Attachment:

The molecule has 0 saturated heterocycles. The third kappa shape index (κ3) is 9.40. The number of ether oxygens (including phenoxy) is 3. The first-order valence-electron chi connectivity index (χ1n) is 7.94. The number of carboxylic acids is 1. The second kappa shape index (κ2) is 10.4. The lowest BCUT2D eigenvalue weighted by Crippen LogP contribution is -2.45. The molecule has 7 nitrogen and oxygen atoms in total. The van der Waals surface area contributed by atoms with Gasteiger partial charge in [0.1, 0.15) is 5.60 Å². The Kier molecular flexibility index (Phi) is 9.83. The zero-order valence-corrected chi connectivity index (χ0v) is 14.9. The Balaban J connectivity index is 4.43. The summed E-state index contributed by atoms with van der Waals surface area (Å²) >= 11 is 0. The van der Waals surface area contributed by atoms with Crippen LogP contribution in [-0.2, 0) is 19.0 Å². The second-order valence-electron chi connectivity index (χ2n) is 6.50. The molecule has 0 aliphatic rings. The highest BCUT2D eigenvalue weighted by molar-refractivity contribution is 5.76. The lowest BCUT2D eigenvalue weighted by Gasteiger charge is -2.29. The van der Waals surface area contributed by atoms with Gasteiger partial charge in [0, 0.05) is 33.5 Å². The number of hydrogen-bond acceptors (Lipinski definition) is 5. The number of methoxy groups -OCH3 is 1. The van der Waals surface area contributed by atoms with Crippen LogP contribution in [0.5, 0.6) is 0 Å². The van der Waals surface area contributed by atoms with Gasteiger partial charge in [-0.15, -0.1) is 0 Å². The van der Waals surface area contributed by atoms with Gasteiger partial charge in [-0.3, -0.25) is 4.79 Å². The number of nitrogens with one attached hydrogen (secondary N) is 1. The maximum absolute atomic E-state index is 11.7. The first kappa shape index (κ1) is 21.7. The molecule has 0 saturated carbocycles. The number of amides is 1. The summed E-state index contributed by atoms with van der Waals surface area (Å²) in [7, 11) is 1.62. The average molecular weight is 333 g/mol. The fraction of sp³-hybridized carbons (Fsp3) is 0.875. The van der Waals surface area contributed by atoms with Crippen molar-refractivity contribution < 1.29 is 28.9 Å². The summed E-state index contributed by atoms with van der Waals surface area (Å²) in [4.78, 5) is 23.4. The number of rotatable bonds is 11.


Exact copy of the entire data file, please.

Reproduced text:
The molecule has 0 saturated heterocycles. The third kappa shape index (κ3) is 9.40. The number of ether oxygens (including phenoxy) is 3. The first-order valence-electron chi connectivity index (χ1n) is 7.94. The number of carboxylic acids is 1. The second kappa shape index (κ2) is 10.4. The lowest BCUT2D eigenvalue weighted by Crippen LogP contribution is -2.45. The molecule has 7 nitrogen and oxygen atoms in total. The van der Waals surface area contributed by atoms with Gasteiger partial charge in [0.1, 0.15) is 5.60 Å². The Kier molecular flexibility index (Phi) is 9.83. The zero-order valence-corrected chi connectivity index (χ0v) is 14.9. The Balaban J connectivity index is 4.43. The summed E-state index contributed by atoms with van der Waals surface area (Å²) >= 11 is 0. The van der Waals surface area contributed by atoms with Crippen LogP contribution in [-0.2, 0) is 19.0 Å². The second-order valence-electron chi connectivity index (χ2n) is 6.50. The molecule has 0 aliphatic rings. The highest BCUT2D eigenvalue weighted by molar-refractivity contribution is 5.76. The lowest BCUT2D eigenvalue weighted by Gasteiger charge is -2.29. The van der Waals surface area contributed by atoms with Gasteiger partial charge in [0, 0.05) is 33.5 Å². The number of hydrogen-bond acceptors (Lipinski definition) is 5. The number of methoxy groups -OCH3 is 1. The van der Waals surface area contributed by atoms with Crippen LogP contribution in [0.5, 0.6) is 0 Å². The van der Waals surface area contributed by atoms with Gasteiger partial charge in [-0.15, -0.1) is 0 Å². The van der Waals surface area contributed by atoms with Gasteiger partial charge in [-0.3, -0.25) is 4.79 Å². The number of nitrogens with one attached hydrogen (secondary N) is 1. The maximum absolute atomic E-state index is 11.7. The first kappa shape index (κ1) is 21.7. The molecule has 0 saturated carbocycles. The number of amides is 1. The summed E-state index contributed by atoms with van der Waals surface area (Å²) in [7, 11) is 1.62. The average molecular weight is 333 g/mol. The fraction of sp³-hybridized carbons (Fsp3) is 0.875. The van der Waals surface area contributed by atoms with Crippen molar-refractivity contribution < 1.29 is 28.9 Å². The summed E-state index contributed by atoms with van der Waals surface area (Å²) in [4.78, 5) is 23.4. The number of rotatable bonds is 11.